#4 – Recall Legislation for Delinquent MLAs
No matter how incompetent or corrupt a particular MLA may prove to be, there is currently no mechanism available within government to have that individual removed from office: this needs to change.
Knowing that there is no possibility for removal before the completion of a legislative term in office – e.g., the “next general election” – represents a significant disincentive for MLAs to hold themselves to the highest possible ethical standard….especially when they realize they are likely able to just wait out a term, put up with some grumbling and criticism, and then receive a significant pension for the rest of their lives! If MLAs betray the trust of their constituents who voted them into office, they should not be able to profit from that betrayal.
Implementing Representative Recall provides a way to motivate elected MLAs – including the Premier – to act with a greater degree of public accountability and ethical vigilance in fulfilling the duties of public office, and suffer consequences if they fail to do so.
There is currently only one province in Canada with Recall Legislation, British Columbia. In 1995, the Legislative Assembly of British Columbia enacted Representative Recall, where B.C. voters in a provincial riding can petition to have their elected representative removed from office.
No one has been recalled so far in B.C., but one representative, Paul Reitsma, resigned in 1998 when it looked as if the petition to recall him would have enough signatures to spur a recall election.
As Premier, I would implement recall legislation immediately.
The Recall Bill I would put forward would amend the PEI Election Act to establish processes by which members of the PEI Legislative Assembly may be recalled. Under the Bill, a qualified voter in a member’s electoral district could apply to the PEI Ethics and Integrity Commissioner (“Commissioner”) to approve the issuing of a recall petition with respect to the member on grounds of conduct unbecoming a member.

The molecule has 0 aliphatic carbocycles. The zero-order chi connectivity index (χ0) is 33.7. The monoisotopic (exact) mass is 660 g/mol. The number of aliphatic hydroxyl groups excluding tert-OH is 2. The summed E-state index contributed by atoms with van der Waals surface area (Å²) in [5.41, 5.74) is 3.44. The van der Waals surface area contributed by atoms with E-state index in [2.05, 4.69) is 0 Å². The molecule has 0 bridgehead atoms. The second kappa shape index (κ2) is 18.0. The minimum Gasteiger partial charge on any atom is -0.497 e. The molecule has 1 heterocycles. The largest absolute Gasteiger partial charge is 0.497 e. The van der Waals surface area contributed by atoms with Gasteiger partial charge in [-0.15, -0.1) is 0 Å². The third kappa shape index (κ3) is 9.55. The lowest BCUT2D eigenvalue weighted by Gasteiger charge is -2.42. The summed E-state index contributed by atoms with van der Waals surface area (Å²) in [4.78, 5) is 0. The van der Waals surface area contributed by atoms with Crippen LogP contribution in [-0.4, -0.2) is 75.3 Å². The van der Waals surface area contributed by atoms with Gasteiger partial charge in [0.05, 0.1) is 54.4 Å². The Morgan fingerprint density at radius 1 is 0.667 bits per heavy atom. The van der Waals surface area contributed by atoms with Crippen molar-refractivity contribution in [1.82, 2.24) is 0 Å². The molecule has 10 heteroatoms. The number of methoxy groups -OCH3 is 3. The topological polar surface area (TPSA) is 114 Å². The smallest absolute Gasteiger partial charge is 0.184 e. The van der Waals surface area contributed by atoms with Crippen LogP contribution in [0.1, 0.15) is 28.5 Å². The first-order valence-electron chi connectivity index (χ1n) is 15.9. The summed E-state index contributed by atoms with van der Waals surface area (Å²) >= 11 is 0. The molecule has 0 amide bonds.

The Standing Committee on Legislative Management would put forward a document outlining possible grounds for recall – that would then be debated and adopted by the entire Legislative Assembly – that would provide guidance for the Commissioner on what would constitute “grounds” for permitting a recall petition.
If the Commissioner determines that the member has, on a balance of probabilities, engaged in conduct unbecoming a member, the Commissioner will approve the issuing of a recall petition and the Chief Election Officer will issue one in the member’s electoral district. Persons who are qualified voters in the district may register as canvassers to collect signatures for the petition.
A signed recall petition must be returned to the Chief Election Officer within 6 months of issuance. If the petition is signed by a number of qualified voters in the electoral district that equals or exceeds 25 per cent of the total votes cast in the last preceding election in that district, the petition will be deemed to have been successful and will result in a recall referendum. The Chief Election Officer organizes the recall referendum. If more than 50 per cent of the votes cast in the referendum are in favour of the recall, the member ceases to hold office and a by-election will be called for that electoral district.
In addition to being subject to the usual recall processes, a member who is the Premier and President of the Executive Council is subject to a province-wide recall process that is similar to the electoral district recall but would allow all qualified voters in the province to participate.
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